Rats were anesthetized by intraperitoneal injection using 100/20 mg/kg body weight ketamine/xylazine. Evans blue dye (Sigma, St. Louis, MO) was injected through the femoral vein at a dosage of 45 mg/kg with a 30-gauge needle. Immediately after Evans blue infusion, the rat turned visibly blue, confirming the uptake and distribution of the dye. Five minutes after the injection of Evans blue, the animal was sacrificed with an overdose of anesthesia and eyeballs were enucleated. Retinas were flat mounted and visualized for vascular leakage by confocal microscopy (Zeiss LSM510).
To evaluate retinal blood vessel morphology, the dissected retinas were fixed in 2% wt/vol paraformaldehyde in phosphate-buffered saline (PBS), pH 7.4, at 4 °C overnight and processed for magnesium-activated ADPase staining as described by Lutty and McLeod (1992). ADPase-stained retinas were temporarily flatmounted on microscope slides in phosphate-buffered saline with a coverslip and photographed. In all retinas, the ADPase reaction product was confined almost exclusively to the vasculature, with arteries having more reaction product than veins or capillaries.
The model of the rat βA3-crystallin (βA3) was built by homology modeling using crystal coordinates of the bovine βB2-crystallin (Brookhaven protein database (PDB) file: 1blb.pdb) as the structural template. The primary protein sequences of βA3 and 1blb were aligned and incorporated in the program Look, version 3.5.2, for the 3-dimensional structure prediction. Finally, the dimeric βA3 was built using the automatic segment matching method in the program Look followed by 500 cycles of energy minimization. The same program was used to generate the conformation of the insertion in the βA3-Nuc1 mutant protein and to refine it by self-consistent ensemble optimization which applies the statistical mechanical mean-force approximation iteratively to achieve the global energy minimum structure. The geometry of predicted structures was tested using the program Procheck.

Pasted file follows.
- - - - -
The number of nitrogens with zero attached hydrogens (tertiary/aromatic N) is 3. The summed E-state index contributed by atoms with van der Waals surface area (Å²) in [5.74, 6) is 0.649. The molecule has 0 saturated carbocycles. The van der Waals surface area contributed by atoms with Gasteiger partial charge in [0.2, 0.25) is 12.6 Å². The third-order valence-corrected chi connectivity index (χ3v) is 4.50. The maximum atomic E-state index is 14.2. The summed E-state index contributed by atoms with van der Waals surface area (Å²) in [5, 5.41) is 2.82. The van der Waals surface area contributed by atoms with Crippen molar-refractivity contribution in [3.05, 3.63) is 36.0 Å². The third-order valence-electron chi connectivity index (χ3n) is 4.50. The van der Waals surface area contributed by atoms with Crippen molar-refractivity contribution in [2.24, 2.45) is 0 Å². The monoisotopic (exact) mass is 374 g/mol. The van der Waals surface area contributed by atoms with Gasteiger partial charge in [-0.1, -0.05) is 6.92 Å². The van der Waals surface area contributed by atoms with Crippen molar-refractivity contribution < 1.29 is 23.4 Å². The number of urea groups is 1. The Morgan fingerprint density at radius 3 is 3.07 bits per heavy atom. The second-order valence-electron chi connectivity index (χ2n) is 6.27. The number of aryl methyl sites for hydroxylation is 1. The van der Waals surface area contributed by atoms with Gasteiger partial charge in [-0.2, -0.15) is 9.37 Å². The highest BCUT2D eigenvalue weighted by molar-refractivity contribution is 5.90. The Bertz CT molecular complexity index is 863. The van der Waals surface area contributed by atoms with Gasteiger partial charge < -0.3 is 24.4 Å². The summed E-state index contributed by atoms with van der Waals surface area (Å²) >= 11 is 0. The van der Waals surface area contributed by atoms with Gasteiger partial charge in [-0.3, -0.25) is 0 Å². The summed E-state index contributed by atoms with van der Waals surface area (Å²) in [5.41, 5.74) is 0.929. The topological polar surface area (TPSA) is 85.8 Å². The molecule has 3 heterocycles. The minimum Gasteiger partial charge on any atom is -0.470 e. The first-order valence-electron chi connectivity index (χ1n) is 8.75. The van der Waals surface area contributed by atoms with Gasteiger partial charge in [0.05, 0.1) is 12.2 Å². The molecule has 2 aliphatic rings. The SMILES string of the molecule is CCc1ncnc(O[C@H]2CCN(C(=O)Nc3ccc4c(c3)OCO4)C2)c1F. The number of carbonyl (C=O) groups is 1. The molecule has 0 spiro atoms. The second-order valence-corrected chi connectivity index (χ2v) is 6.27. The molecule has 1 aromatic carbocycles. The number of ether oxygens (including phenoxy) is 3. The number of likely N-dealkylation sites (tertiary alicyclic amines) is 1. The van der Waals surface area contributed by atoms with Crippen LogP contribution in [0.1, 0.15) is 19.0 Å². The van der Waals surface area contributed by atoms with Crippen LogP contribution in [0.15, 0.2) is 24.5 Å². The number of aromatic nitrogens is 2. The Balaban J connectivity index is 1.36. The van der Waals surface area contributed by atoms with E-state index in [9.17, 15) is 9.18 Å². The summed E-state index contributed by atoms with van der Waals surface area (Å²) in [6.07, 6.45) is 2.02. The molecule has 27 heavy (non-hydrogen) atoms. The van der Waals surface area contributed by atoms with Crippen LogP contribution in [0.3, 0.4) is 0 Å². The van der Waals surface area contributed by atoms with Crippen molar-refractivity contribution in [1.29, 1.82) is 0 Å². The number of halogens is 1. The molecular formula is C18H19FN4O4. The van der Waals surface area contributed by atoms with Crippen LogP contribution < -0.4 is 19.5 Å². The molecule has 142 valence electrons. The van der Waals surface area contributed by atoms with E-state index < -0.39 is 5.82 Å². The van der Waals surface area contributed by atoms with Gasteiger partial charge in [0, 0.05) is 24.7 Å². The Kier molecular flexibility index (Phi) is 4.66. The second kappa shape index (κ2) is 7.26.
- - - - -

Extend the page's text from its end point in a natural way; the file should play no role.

The structure of the rat βA3 dimer was minimized in the presence of 1164 water molecules by 100 cycles of steepest descent followed by the 500 cycles of conjugate gradient. The structure of the C-terminal domain of the βA3-Nuc1 mutant was refined in a similar way. The stability of the βA3-Nuc1 C-terminal domain in water was examined by the method of molecular dynamics (MD) using the impact dynamics module incorporated in the program package Maestro v40217 (Schrodinger LLC). The molecular volume and the surface changes were analyzed using the Crysol program, version 1.01.
The assistance of Dr. Bhaja K Padhi (Health Canada, Tunney's Pasture, Ottawa) for genetic consultation is gratefully acknowledged. We thank Drs. Eric Wawrousek (National Eye Institute, Bethesda, Maryland), Nader Sheibani (University of Wisconsin-Madison, Wisconsin), and James Handa (The Johns Hopkins University School of Medicine, Baltimore, Maryland) for critically reading the manuscript. The help of Dr. Xiaodong Jiao with genotyping and Ms. Mary Alice Crawford and Dr. Chi-Chao Chan with electron microscopy is gratefully acknowledged. This work was supported in part by Research to Prevent Blindness (an unrestricted grant to Wilmer Eye Institute) and grants from the National Institutes of Health (NIH) EY009769 (to DZ), EY009357 (to GAL), GM074244 (to KWB), P01MH070306, and P01MH70056 (to AN) and by the Intramural Research Program of the National Eye Institute, NIH (to JFH, RF, and SZ).